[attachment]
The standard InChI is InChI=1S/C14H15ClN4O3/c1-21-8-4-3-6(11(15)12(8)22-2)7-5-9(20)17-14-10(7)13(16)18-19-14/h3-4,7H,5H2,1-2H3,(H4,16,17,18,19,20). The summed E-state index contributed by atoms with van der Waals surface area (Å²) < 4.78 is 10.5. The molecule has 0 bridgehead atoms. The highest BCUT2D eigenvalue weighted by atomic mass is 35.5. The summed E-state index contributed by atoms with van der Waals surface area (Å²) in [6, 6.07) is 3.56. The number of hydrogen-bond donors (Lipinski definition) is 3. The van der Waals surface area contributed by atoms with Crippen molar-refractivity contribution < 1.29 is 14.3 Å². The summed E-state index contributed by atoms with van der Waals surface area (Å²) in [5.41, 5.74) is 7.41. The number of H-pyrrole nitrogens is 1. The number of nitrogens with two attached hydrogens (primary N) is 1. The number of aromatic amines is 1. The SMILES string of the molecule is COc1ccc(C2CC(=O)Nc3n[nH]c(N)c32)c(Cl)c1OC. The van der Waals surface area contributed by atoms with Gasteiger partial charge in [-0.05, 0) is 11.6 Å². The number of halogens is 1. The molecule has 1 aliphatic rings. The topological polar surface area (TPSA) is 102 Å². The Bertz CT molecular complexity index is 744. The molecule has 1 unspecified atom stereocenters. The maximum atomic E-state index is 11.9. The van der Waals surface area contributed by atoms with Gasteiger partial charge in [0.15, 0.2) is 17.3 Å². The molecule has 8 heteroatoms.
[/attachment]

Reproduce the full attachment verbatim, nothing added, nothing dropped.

The standard InChI is InChI=1S/C14H15ClN4O3/c1-21-8-4-3-6(11(15)12(8)22-2)7-5-9(20)17-14-10(7)13(16)18-19-14/h3-4,7H,5H2,1-2H3,(H4,16,17,18,19,20). The summed E-state index contributed by atoms with van der Waals surface area (Å²) < 4.78 is 10.5. The molecule has 0 bridgehead atoms. The highest BCUT2D eigenvalue weighted by atomic mass is 35.5. The summed E-state index contributed by atoms with van der Waals surface area (Å²) in [6, 6.07) is 3.56. The number of hydrogen-bond donors (Lipinski definition) is 3. The van der Waals surface area contributed by atoms with Crippen molar-refractivity contribution < 1.29 is 14.3 Å². The summed E-state index contributed by atoms with van der Waals surface area (Å²) in [5.41, 5.74) is 7.41. The number of H-pyrrole nitrogens is 1. The number of nitrogens with two attached hydrogens (primary N) is 1. The number of aromatic amines is 1. The SMILES string of the molecule is COc1ccc(C2CC(=O)Nc3n[nH]c(N)c32)c(Cl)c1OC. The van der Waals surface area contributed by atoms with Gasteiger partial charge in [-0.05, 0) is 11.6 Å². The number of halogens is 1. The molecule has 1 aliphatic rings. The topological polar surface area (TPSA) is 102 Å². The Bertz CT molecular complexity index is 744. The molecule has 1 unspecified atom stereocenters. The maximum atomic E-state index is 11.9. The van der Waals surface area contributed by atoms with Gasteiger partial charge in [0.15, 0.2) is 17.3 Å². The molecule has 8 heteroatoms.